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5 tips for parents of teens with smartphones

Most teens have cell phones. What is the right age to get your child one? What is the appropriate use of the phone? How involved should parents be? These are common questions parents have. Check this blog out for tips for parents.
by Michelle Sutherlin Modified: April 21, 2014 at 10:23 am •  Published: April 21, 2014

photo - Photo via
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When my son entered third grade (yes, third grade) some of his friends started using cell phones. I’ll never forget driving through the pick-up line one spring afternoon and seeing a third-grade girl in Ryan’s class whip out an iPhone and make a call.

I was still at the point in my life where I swore that my children would get their first cell phones when they began driving. I mean, why else would anyone need a phone?

By the time my son was in fifth grade, nearly all students had cell phones. My husband and I still stuck to our guns. We couldn’t imagine why our 11-year-old would need a phone. I mean, where would he be that an adult with a phone wouldn’t be nearby? We knew all his friends and their parents. We stayed at his athletic practices. It just wasn’t necessary.

But I knew by the time he hit middle school, he would be one of the only students to not have one. And, I also knew there would be times when he truly would be on his own or with people with whom I wasn’t as familiar with. So by the end of fifth grade, I caved in and managed to convince my husband to let him have a phone.

We didn’t buy him a new one. We gave him a double hand me down iPhone. That way, he could play the games he wanted, text and have a phone. We also activated the parental controls offered by our phone provider.

But before we gave him a phone, we decided to do a few things that I want to share with you. We are not even a full year into having a teen with a phone, so these aren’t perfect and we don’t do them perfectly all the time, but they are a start.

1. Set up boundaries for the phone before getting one

I was lucky enough to read a great blog by a parent who created a Cell Phone Contract with her teen son. It was so good I used it and adapted it for my son.

Some of the highlights are that the phone belongs to the parent and the child gets to borrow it; the parent always knows the password and can take the phone and look at it at any time; the phone is turned in at the end of the day and does not go to bed with the child; the phone must be used for good and not evil; and many more boundaries.

I have said before and I will say again how important boundaries are for teens. They say they don’t want them, but they need them. Setting boundaries for your child shows them that you care enough about them to set limits on what is OK and what is not OK.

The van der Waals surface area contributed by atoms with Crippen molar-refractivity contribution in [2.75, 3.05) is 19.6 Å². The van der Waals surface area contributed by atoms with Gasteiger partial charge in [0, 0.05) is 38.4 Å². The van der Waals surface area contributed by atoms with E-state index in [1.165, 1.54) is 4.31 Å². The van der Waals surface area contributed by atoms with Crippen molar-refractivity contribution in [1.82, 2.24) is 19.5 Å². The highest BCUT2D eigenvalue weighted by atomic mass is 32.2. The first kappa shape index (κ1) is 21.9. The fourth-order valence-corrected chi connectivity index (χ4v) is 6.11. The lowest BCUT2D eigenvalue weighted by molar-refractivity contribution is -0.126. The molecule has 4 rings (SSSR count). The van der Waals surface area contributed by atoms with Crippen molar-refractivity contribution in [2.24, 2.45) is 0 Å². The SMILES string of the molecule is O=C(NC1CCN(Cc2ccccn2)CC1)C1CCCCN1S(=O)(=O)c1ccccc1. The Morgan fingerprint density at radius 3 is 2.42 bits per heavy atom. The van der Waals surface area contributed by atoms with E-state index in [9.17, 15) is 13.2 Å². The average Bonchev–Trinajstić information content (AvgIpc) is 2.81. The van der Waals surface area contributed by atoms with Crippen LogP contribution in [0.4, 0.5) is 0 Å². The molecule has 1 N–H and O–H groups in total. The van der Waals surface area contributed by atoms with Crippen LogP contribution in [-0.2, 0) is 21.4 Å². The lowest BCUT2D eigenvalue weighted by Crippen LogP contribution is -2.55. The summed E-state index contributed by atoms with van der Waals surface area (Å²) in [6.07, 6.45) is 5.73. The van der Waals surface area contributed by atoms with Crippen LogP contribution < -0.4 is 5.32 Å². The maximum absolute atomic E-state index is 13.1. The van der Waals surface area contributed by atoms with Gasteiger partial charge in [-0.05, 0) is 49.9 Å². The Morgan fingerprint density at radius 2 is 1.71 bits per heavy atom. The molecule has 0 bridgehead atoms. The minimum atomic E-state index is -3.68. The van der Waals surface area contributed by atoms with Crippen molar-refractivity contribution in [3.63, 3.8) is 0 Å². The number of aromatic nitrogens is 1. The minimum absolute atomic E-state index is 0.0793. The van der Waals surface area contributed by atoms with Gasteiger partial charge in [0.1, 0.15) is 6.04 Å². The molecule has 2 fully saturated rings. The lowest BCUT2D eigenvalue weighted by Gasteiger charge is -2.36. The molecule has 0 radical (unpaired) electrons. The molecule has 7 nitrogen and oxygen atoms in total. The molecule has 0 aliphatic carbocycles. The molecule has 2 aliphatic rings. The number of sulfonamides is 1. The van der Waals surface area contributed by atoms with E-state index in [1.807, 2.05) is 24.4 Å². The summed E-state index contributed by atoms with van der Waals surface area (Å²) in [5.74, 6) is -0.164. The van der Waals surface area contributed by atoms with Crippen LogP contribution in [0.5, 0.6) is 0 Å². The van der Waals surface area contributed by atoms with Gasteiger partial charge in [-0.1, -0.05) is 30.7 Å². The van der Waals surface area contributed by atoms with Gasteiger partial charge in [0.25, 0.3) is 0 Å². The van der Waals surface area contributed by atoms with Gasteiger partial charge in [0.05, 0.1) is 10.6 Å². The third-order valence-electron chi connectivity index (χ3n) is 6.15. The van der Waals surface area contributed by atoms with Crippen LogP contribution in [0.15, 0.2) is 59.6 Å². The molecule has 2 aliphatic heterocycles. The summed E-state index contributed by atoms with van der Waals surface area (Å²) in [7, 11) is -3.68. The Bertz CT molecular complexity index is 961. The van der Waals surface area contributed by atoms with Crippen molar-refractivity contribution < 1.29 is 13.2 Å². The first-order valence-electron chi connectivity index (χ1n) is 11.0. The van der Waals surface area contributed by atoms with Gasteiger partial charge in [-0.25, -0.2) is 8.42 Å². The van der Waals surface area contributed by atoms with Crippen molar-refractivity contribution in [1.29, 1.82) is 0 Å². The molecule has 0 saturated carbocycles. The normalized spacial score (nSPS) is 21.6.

2. Teach your child how to use the phone

Now, I don’t mean the physical use. They probably already know better than you do. I mean how to use the phone responsibly. Think of it this way: driver’s licenses aren’t issued until a person can prove they know how to drive and obey traffic laws. Someone has to teach a person to drive. You can’t just toss them the keys and wish them luck.

The same goes for responsible use of technology. My husband and I gave our son a phone in May and used the summer to teach him how and how not to use it. The cell phone contract we created helped us immensely. But, we can’t expect a pre-teen or teen to magically know the right and wrong things to do with a phone the first time they get one. Monitor your child’s use. Look at the Internet history. Have all the passwords to all the apps. And talk to your child about it a lot.

3. Don’t be afraid to take the phone away

I sure hate to be the bad guy and take the phone away. But, I have to teach my son how to responsibly use his phone, and if the rules of the contract are broken, or if the phone is used inappropriately, we have to take it away.

Following through on the promise of taking the phone away is 99 percent of the battle. If you say you are going to do something and then don’t do it, your child will learn that there really aren’t consequences for his/her actions and will easily break the rules again. When you follow through on a consequence, you are keeping a promise and setting a boundary for your child.

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by Michelle Sutherlin
NewsOK Contributor
Michelle Sutherlin is a middle school counselor in Norman, OK, who works with students ages 11-15 daily. She is also a mom to two boys, Ryan (12) and Will (9). She and her husband have been married for 16 years. She loves middle school students so...
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